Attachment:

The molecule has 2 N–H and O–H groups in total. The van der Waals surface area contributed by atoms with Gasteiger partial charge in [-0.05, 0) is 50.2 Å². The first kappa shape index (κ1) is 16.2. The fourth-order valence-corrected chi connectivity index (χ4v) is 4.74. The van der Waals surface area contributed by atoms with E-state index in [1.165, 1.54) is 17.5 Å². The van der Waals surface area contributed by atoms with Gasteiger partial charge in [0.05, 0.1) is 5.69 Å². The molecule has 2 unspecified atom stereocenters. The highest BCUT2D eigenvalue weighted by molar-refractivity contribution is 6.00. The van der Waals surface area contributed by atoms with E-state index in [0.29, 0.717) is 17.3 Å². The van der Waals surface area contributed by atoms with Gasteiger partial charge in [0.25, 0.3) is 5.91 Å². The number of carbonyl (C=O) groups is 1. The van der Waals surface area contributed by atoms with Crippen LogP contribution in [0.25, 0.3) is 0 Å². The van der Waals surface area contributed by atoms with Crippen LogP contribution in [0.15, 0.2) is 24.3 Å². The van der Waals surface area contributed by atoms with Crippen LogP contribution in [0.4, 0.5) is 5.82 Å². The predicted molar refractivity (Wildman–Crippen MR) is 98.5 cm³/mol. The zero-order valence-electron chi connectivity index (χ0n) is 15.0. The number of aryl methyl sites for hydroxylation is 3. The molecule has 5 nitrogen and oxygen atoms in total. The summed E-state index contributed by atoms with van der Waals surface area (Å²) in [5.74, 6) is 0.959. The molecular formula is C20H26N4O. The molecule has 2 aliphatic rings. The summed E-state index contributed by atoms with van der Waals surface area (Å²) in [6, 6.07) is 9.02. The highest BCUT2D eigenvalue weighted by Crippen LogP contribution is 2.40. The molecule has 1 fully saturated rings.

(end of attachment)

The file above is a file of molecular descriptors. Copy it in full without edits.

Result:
The molecule has 2 N–H and O–H groups in total. The van der Waals surface area contributed by atoms with Gasteiger partial charge in [-0.05, 0) is 50.2 Å². The first kappa shape index (κ1) is 16.2. The fourth-order valence-corrected chi connectivity index (χ4v) is 4.74. The van der Waals surface area contributed by atoms with E-state index in [1.165, 1.54) is 17.5 Å². The van der Waals surface area contributed by atoms with Gasteiger partial charge in [0.05, 0.1) is 5.69 Å². The molecule has 2 unspecified atom stereocenters. The highest BCUT2D eigenvalue weighted by molar-refractivity contribution is 6.00. The van der Waals surface area contributed by atoms with E-state index in [0.29, 0.717) is 17.3 Å². The van der Waals surface area contributed by atoms with Gasteiger partial charge in [0.25, 0.3) is 5.91 Å². The number of carbonyl (C=O) groups is 1. The van der Waals surface area contributed by atoms with Crippen LogP contribution in [0.25, 0.3) is 0 Å². The van der Waals surface area contributed by atoms with Crippen LogP contribution in [0.15, 0.2) is 24.3 Å². The van der Waals surface area contributed by atoms with Crippen LogP contribution in [0.4, 0.5) is 5.82 Å². The predicted molar refractivity (Wildman–Crippen MR) is 98.5 cm³/mol. The zero-order valence-electron chi connectivity index (χ0n) is 15.0. The number of aryl methyl sites for hydroxylation is 3. The molecule has 5 nitrogen and oxygen atoms in total. The summed E-state index contributed by atoms with van der Waals surface area (Å²) in [5.74, 6) is 0.959. The molecular formula is C20H26N4O. The molecule has 2 aliphatic rings. The summed E-state index contributed by atoms with van der Waals surface area (Å²) in [6, 6.07) is 9.02. The highest BCUT2D eigenvalue weighted by Crippen LogP contribution is 2.40. The molecule has 1 fully saturated rings.